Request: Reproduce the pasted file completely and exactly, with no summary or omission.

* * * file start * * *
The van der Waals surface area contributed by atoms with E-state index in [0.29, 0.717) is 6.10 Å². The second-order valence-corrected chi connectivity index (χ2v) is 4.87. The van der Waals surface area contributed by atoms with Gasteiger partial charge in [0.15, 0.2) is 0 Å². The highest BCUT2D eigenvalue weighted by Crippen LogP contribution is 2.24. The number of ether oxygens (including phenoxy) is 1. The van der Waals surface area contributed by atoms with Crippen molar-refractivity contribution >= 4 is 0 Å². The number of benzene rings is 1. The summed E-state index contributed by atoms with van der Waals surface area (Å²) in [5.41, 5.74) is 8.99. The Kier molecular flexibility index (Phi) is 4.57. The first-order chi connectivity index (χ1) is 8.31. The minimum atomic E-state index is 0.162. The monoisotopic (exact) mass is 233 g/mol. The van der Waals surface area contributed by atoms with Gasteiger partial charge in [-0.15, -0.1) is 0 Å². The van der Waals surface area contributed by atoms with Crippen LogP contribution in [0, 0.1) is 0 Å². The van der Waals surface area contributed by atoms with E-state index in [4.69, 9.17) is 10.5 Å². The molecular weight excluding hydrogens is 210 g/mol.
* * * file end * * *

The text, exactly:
The van der Waals surface area contributed by atoms with E-state index in [0.29, 0.717) is 6.10 Å². The second-order valence-corrected chi connectivity index (χ2v) is 4.87. The van der Waals surface area contributed by atoms with Gasteiger partial charge in [0.15, 0.2) is 0 Å². The highest BCUT2D eigenvalue weighted by Crippen LogP contribution is 2.24. The number of ether oxygens (including phenoxy) is 1. The van der Waals surface area contributed by atoms with Crippen molar-refractivity contribution >= 4 is 0 Å². The number of benzene rings is 1. The summed E-state index contributed by atoms with van der Waals surface area (Å²) in [5.41, 5.74) is 8.99. The Kier molecular flexibility index (Phi) is 4.57. The first-order chi connectivity index (χ1) is 8.31. The minimum atomic E-state index is 0.162. The monoisotopic (exact) mass is 233 g/mol. The van der Waals surface area contributed by atoms with Gasteiger partial charge in [-0.15, -0.1) is 0 Å². The van der Waals surface area contributed by atoms with Crippen LogP contribution in [0, 0.1) is 0 Å². The van der Waals surface area contributed by atoms with E-state index in [4.69, 9.17) is 10.5 Å². The molecular weight excluding hydrogens is 210 g/mol.